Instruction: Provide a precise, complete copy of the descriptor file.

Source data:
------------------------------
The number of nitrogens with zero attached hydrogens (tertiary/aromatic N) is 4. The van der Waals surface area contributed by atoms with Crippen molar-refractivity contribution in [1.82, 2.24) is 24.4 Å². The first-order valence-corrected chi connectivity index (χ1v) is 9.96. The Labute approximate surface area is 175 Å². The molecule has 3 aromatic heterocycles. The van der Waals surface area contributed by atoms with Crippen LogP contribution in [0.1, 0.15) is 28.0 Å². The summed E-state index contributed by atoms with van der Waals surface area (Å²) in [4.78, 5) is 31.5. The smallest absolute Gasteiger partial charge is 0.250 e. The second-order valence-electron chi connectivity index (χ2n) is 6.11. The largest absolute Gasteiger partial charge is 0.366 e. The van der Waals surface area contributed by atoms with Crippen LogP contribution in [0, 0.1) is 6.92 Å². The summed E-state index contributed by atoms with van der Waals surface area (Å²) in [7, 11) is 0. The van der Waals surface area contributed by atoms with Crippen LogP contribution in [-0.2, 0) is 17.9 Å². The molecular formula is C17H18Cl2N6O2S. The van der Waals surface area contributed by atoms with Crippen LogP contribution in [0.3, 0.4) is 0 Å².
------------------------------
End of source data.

The number of nitrogens with zero attached hydrogens (tertiary/aromatic N) is 4. The van der Waals surface area contributed by atoms with Crippen molar-refractivity contribution in [1.82, 2.24) is 24.4 Å². The first-order valence-corrected chi connectivity index (χ1v) is 9.96. The Labute approximate surface area is 175 Å². The molecule has 3 aromatic heterocycles. The van der Waals surface area contributed by atoms with Crippen LogP contribution in [0.1, 0.15) is 28.0 Å². The summed E-state index contributed by atoms with van der Waals surface area (Å²) in [4.78, 5) is 31.5. The smallest absolute Gasteiger partial charge is 0.250 e. The second-order valence-electron chi connectivity index (χ2n) is 6.11. The largest absolute Gasteiger partial charge is 0.366 e. The van der Waals surface area contributed by atoms with Crippen LogP contribution in [0, 0.1) is 6.92 Å². The summed E-state index contributed by atoms with van der Waals surface area (Å²) in [7, 11) is 0. The van der Waals surface area contributed by atoms with Crippen LogP contribution in [-0.2, 0) is 17.9 Å². The molecular formula is C17H18Cl2N6O2S. The van der Waals surface area contributed by atoms with Crippen LogP contribution in [0.3, 0.4) is 0 Å².